Delia Murphy Kiernan, singer and collector of Irish ballads, dies of a massive heart attack on February 11, 1971, five days before her 69th birthday. She records several 78 RPM records in the 1930s, 1940s, and 1950s. In 1962 she records her only LP record, The Queen of Connemara, for Irish Prestige Records, New York, on the cover of which her name appears alongside the LP title. Her notable voice gives her the nickname the “Queen of Connemara.”
Murphy is born on February 16, 1902, in Ardroe, Roundfort, County Mayo, to a well-off family. Her father, John Murphy, from nearby Hollymount, makes his fortune in the Klondike Gold Rush. While in America, he marries Ann Fanning from Roscrea, County Tipperary. They return to Ireland in 1901 and purchase the large Mount Jennings Estate in Hollymount. Murphy’s father encourages her interest in singing ballads from a young age. He also allows Irish travellers to camp on the estate. According to her own account, she learns her first ballads at their campfires.
Murphy is educated at Presentation Convent in Tuam, Dominican College in Dublin, and University College Galway (UCG), where she graduates with a Bachelor of Commerce degree. While at UCG she meets Dr. Thomas J. Kiernan, and they marry in 1924, on her 22nd birthday. Kiernan then joins the Irish diplomatic service, where his first posting is to London. While there Murphy sings at many venues including many gatherings of Irish emigrants and becomes quite well-known. In 1939 she records The Blackbird, The Spinning Wheel, and Three Lovely Lassies for HMV.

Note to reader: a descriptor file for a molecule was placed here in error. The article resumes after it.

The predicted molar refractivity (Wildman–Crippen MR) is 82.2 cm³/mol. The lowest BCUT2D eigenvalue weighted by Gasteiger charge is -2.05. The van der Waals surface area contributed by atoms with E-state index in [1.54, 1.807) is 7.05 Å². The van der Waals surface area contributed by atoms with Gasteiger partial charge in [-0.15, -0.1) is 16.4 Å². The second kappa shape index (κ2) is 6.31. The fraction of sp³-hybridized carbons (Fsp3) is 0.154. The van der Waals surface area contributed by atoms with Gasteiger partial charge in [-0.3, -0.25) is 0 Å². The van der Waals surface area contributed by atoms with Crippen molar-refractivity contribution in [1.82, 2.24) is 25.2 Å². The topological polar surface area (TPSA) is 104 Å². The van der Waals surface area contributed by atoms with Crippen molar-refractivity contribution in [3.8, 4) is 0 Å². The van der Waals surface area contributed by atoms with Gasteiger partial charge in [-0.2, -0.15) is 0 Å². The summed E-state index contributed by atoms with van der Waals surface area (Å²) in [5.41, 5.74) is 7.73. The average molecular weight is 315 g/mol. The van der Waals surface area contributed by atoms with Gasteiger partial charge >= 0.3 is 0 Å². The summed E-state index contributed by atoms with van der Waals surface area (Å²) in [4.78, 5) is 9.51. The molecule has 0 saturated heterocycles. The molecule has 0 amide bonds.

In 1941, Kiernan is appointed Irish Minister Plenipotentiary to the Holy See in Rome. The Irish legation is the only English-speaking legation to remain open after the United States enters World War II. Murphy becomes one of those who assist Monsignor Hugh O’Flaherty in saving the lives of 6,500 Allied soldiers and Jews. In 1943, when Italy changes sides, many escaped POWs are helped by the legation to leave Italy.
In 1946, Murphy is awarded to Dame Commander of the Equestrian Order of the Holy Sepulchre.
Kiernan later serves as Irish High Commissioner and later first Ambassador in Australia, and later to West Germany, Canada, and the United States. In 1961, while living in Ottawa, Murphy makes the recording of The Queen of Connemara produced by Ken Goldstein. Murphy and Kiernan purchase a farmhouse in Jasper, Ontario, near the Rideau Canal where she spends most of her time, even after Kiernan is posted to Washington, D.C.. Tom Kiernan dies in December 1967.
By 1969 Murphy’s health is in decline. In November of that year she sells her farmhouse in Canada and returns to Ireland. She lives in a cottage in Strawberry Beds, Chapelizod, County Dublin, until her death. During her lifetime she records upwards of 100 songs.